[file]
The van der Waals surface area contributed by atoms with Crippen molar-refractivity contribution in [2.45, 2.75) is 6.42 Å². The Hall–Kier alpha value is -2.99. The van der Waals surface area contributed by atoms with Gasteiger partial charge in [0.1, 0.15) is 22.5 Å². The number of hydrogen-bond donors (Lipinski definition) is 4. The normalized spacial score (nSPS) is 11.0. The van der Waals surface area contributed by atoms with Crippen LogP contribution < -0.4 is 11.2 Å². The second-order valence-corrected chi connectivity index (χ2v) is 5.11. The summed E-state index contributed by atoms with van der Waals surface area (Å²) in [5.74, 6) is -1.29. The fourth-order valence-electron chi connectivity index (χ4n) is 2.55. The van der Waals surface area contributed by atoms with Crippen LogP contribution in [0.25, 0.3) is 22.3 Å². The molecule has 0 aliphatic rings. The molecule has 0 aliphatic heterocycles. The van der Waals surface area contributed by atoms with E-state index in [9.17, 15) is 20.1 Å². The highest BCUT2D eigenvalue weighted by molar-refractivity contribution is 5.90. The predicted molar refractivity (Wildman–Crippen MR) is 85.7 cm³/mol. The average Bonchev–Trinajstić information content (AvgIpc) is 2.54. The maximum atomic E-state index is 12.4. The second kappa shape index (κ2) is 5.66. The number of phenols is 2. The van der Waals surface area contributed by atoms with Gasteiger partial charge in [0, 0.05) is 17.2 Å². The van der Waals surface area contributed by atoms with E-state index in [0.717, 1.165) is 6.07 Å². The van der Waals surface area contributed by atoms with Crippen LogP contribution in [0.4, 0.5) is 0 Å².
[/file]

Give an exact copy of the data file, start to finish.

The van der Waals surface area contributed by atoms with Crippen molar-refractivity contribution in [2.45, 2.75) is 6.42 Å². The Hall–Kier alpha value is -2.99. The van der Waals surface area contributed by atoms with Gasteiger partial charge in [0.1, 0.15) is 22.5 Å². The number of hydrogen-bond donors (Lipinski definition) is 4. The normalized spacial score (nSPS) is 11.0. The van der Waals surface area contributed by atoms with Crippen LogP contribution < -0.4 is 11.2 Å². The second-order valence-corrected chi connectivity index (χ2v) is 5.11. The summed E-state index contributed by atoms with van der Waals surface area (Å²) in [5.74, 6) is -1.29. The fourth-order valence-electron chi connectivity index (χ4n) is 2.55. The van der Waals surface area contributed by atoms with Crippen LogP contribution in [0.25, 0.3) is 22.3 Å². The molecule has 0 aliphatic rings. The molecule has 0 aliphatic heterocycles. The van der Waals surface area contributed by atoms with E-state index in [9.17, 15) is 20.1 Å². The highest BCUT2D eigenvalue weighted by molar-refractivity contribution is 5.90. The predicted molar refractivity (Wildman–Crippen MR) is 85.7 cm³/mol. The average Bonchev–Trinajstić information content (AvgIpc) is 2.54. The maximum atomic E-state index is 12.4. The second kappa shape index (κ2) is 5.66. The number of phenols is 2. The van der Waals surface area contributed by atoms with Gasteiger partial charge in [0, 0.05) is 17.2 Å². The van der Waals surface area contributed by atoms with E-state index in [0.717, 1.165) is 6.07 Å². The van der Waals surface area contributed by atoms with Crippen LogP contribution in [0.4, 0.5) is 0 Å².